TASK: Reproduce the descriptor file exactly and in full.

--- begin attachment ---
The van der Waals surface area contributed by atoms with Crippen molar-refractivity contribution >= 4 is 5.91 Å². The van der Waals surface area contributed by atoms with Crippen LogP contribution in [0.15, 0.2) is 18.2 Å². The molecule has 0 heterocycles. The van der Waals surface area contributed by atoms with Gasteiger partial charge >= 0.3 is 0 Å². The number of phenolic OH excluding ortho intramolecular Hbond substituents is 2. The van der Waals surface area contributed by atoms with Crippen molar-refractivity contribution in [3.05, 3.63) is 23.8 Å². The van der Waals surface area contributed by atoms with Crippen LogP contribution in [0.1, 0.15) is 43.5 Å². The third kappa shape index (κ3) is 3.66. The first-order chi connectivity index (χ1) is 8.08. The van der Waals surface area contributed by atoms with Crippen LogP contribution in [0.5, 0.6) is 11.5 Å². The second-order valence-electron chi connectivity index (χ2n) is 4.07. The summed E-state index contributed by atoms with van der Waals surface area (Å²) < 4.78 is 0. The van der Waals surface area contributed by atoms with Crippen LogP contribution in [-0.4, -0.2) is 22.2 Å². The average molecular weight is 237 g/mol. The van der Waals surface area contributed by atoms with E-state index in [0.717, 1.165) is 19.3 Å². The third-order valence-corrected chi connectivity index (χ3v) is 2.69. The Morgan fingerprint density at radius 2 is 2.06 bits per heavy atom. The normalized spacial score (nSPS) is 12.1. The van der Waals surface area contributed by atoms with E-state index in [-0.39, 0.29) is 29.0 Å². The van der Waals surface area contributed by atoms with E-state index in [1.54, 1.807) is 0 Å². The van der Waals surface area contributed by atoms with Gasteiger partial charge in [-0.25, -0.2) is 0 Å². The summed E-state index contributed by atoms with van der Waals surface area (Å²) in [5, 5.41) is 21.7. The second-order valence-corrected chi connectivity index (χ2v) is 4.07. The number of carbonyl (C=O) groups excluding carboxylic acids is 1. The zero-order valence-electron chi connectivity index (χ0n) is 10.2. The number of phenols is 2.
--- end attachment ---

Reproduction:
The van der Waals surface area contributed by atoms with Crippen molar-refractivity contribution >= 4 is 5.91 Å². The van der Waals surface area contributed by atoms with Crippen LogP contribution in [0.15, 0.2) is 18.2 Å². The molecule has 0 heterocycles. The van der Waals surface area contributed by atoms with Gasteiger partial charge >= 0.3 is 0 Å². The number of phenolic OH excluding ortho intramolecular Hbond substituents is 2. The van der Waals surface area contributed by atoms with Crippen molar-refractivity contribution in [3.05, 3.63) is 23.8 Å². The van der Waals surface area contributed by atoms with Crippen LogP contribution in [0.1, 0.15) is 43.5 Å². The third kappa shape index (κ3) is 3.66. The first-order chi connectivity index (χ1) is 8.08. The van der Waals surface area contributed by atoms with Crippen LogP contribution in [0.5, 0.6) is 11.5 Å². The second-order valence-electron chi connectivity index (χ2n) is 4.07. The summed E-state index contributed by atoms with van der Waals surface area (Å²) < 4.78 is 0. The van der Waals surface area contributed by atoms with Crippen LogP contribution in [-0.4, -0.2) is 22.2 Å². The average molecular weight is 237 g/mol. The van der Waals surface area contributed by atoms with E-state index in [0.717, 1.165) is 19.3 Å². The third-order valence-corrected chi connectivity index (χ3v) is 2.69. The Morgan fingerprint density at radius 2 is 2.06 bits per heavy atom. The normalized spacial score (nSPS) is 12.1. The van der Waals surface area contributed by atoms with E-state index in [-0.39, 0.29) is 29.0 Å². The van der Waals surface area contributed by atoms with E-state index in [1.54, 1.807) is 0 Å². The van der Waals surface area contributed by atoms with Gasteiger partial charge in [-0.25, -0.2) is 0 Å². The summed E-state index contributed by atoms with van der Waals surface area (Å²) in [5, 5.41) is 21.7. The second-order valence-corrected chi connectivity index (χ2v) is 4.07. The number of carbonyl (C=O) groups excluding carboxylic acids is 1. The zero-order valence-electron chi connectivity index (χ0n) is 10.2. The number of phenols is 2.